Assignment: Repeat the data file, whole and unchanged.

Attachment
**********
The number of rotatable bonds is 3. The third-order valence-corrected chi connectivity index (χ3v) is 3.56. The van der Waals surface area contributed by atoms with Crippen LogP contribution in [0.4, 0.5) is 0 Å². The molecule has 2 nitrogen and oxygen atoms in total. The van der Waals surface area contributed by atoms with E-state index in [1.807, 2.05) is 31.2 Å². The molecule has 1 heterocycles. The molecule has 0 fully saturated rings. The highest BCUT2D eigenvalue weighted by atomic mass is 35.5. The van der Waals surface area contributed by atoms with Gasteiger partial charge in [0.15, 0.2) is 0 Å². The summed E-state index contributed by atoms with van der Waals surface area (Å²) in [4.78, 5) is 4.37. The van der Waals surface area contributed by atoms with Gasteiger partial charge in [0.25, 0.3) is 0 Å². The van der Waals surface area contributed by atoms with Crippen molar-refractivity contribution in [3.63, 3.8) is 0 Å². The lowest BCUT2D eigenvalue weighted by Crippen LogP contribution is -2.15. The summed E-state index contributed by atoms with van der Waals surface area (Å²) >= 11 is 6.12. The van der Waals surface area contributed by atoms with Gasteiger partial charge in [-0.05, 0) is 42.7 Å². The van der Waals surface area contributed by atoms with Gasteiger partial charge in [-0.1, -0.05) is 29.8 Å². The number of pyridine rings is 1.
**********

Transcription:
The number of rotatable bonds is 3. The third-order valence-corrected chi connectivity index (χ3v) is 3.56. The van der Waals surface area contributed by atoms with Crippen LogP contribution in [0.4, 0.5) is 0 Å². The molecule has 2 nitrogen and oxygen atoms in total. The van der Waals surface area contributed by atoms with E-state index in [1.807, 2.05) is 31.2 Å². The molecule has 1 heterocycles. The molecule has 0 fully saturated rings. The highest BCUT2D eigenvalue weighted by atomic mass is 35.5. The van der Waals surface area contributed by atoms with Gasteiger partial charge in [0.15, 0.2) is 0 Å². The summed E-state index contributed by atoms with van der Waals surface area (Å²) in [4.78, 5) is 4.37. The van der Waals surface area contributed by atoms with Gasteiger partial charge in [0.25, 0.3) is 0 Å². The van der Waals surface area contributed by atoms with Crippen molar-refractivity contribution in [3.63, 3.8) is 0 Å². The lowest BCUT2D eigenvalue weighted by Crippen LogP contribution is -2.15. The summed E-state index contributed by atoms with van der Waals surface area (Å²) >= 11 is 6.12. The van der Waals surface area contributed by atoms with Gasteiger partial charge in [-0.05, 0) is 42.7 Å². The van der Waals surface area contributed by atoms with Gasteiger partial charge in [-0.1, -0.05) is 29.8 Å². The number of pyridine rings is 1.